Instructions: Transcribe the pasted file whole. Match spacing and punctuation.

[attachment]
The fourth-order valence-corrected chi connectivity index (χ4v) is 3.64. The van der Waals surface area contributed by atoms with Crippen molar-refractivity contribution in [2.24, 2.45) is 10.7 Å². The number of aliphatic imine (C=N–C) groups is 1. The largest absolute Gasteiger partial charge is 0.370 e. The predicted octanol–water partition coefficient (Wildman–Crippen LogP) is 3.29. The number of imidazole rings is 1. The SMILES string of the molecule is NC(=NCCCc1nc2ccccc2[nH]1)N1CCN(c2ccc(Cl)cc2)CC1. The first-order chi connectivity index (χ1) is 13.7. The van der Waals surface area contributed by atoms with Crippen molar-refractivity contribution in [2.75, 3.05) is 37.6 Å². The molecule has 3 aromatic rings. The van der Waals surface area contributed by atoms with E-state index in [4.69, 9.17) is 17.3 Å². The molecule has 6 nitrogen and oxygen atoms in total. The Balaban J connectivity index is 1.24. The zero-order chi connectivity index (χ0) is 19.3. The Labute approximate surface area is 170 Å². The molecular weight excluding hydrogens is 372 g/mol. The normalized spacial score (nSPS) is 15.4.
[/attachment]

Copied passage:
The fourth-order valence-corrected chi connectivity index (χ4v) is 3.64. The van der Waals surface area contributed by atoms with Crippen molar-refractivity contribution in [2.24, 2.45) is 10.7 Å². The number of aliphatic imine (C=N–C) groups is 1. The largest absolute Gasteiger partial charge is 0.370 e. The predicted octanol–water partition coefficient (Wildman–Crippen LogP) is 3.29. The number of imidazole rings is 1. The SMILES string of the molecule is NC(=NCCCc1nc2ccccc2[nH]1)N1CCN(c2ccc(Cl)cc2)CC1. The first-order chi connectivity index (χ1) is 13.7. The van der Waals surface area contributed by atoms with Crippen molar-refractivity contribution in [2.75, 3.05) is 37.6 Å². The molecule has 3 aromatic rings. The van der Waals surface area contributed by atoms with E-state index in [4.69, 9.17) is 17.3 Å². The molecule has 6 nitrogen and oxygen atoms in total. The Balaban J connectivity index is 1.24. The zero-order chi connectivity index (χ0) is 19.3. The Labute approximate surface area is 170 Å². The molecular weight excluding hydrogens is 372 g/mol. The normalized spacial score (nSPS) is 15.4.